Oscar Mario González Pérez of the Grupo de Trabajo Decoro independent news agency has spent more than six months in state security cells since his arrest on 22 July, on the eve of a dissident demonstration. He faces up to 20 years in prison under Law 88, which claims to protect “Cuba’s national independence and economy.” Yet no precise charge has been brought against him and the charge sheet is said to have been mislaid. His case is similar to that of Roberto de Jésus Guerra Pérez, a contributor to the exile websites Payolibre and Nueva Prensa Cubana and Radio Martí, who has been held without trial since 13 July.
The Cuban authorities follow a strategy for harassing independent journalists. Llanis Meriño Aguilera, 21, the head of the Youth Against Censorship news agency, was recently threatened by two State Security officials. They ordered her to give up her journalist work and accused her of disseminating false information, which is punishable by imprisonment.
The prison conditions of the 20 journalists held since March 2003 are intolerable. A number of them are seriously ill but they have no access to the treatment they need. These prisoners have been adopted by a few Members of the European Parliament but, unfortunately, not by enough of them.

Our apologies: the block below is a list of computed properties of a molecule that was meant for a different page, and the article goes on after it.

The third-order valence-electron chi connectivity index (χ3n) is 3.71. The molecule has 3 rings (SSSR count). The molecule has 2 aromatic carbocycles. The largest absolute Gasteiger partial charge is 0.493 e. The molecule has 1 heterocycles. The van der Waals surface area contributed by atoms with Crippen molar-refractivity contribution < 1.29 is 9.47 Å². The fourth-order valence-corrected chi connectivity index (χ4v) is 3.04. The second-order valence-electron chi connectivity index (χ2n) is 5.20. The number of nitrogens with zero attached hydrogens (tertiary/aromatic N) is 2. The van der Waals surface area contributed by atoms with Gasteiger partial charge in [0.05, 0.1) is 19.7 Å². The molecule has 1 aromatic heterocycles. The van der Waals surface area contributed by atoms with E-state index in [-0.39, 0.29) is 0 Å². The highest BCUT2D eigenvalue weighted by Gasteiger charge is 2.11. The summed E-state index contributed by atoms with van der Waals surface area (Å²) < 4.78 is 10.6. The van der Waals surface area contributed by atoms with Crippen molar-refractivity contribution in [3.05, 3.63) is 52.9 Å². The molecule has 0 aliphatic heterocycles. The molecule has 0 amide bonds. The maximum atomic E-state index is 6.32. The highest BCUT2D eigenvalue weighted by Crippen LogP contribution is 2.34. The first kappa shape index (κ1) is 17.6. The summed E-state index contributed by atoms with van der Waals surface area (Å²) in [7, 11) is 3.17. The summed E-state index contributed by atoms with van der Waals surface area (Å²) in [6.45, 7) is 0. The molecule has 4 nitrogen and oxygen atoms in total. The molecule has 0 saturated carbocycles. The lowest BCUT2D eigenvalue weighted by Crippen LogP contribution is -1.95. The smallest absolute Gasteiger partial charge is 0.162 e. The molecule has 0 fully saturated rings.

Defence of the universality and indivisibility of human rights is one of the EU’s basic aims. This principle must be maintained as a precondition for any attempt at dialogue with the Cuban authorities.
In reaction to the recent crackdown, the EU decided on 5 June 2003 to limit high-level governmental visits of a bilateral nature, reduce the importance of member states’ participation in Cuban cultural events, and invite Cuban dissidents to national holiday ceremonies held by embassies in Havana. However, after being deemed ineffective, the sanctions were lifted on 31 January 2005 and the European Council confirmed this change of stance in June.
Reporters Without Borders notes with regret that the suspension of European sanctions and the EU’s attempts at rapprochement with the Cuban regime have yielded no improvement in human rights on the island. Indeed, the Cuban authorities show no consideration for EU representatives. Two European parliamentarians who wanted to attend a congress organised by a dissident group, the Association for the Promotion of Civil Society in Cuba (APSC), were turned back on their arrival in Cuba on 17 May, while 18 others were denied visas. The Ladies in White, an organisation of wives and mothers of prisoners of conscience, were not allowed to travel to Strasbourg in December to receive the 2005 Sakharov prize, of which they were co-winners.
In view of all these circumstances, we call on Austria as holder of the EU presidency, together with the other European institutions, to seriously reconsider the EU position on Cuba.
I thank you in advance for the attention you give to this request.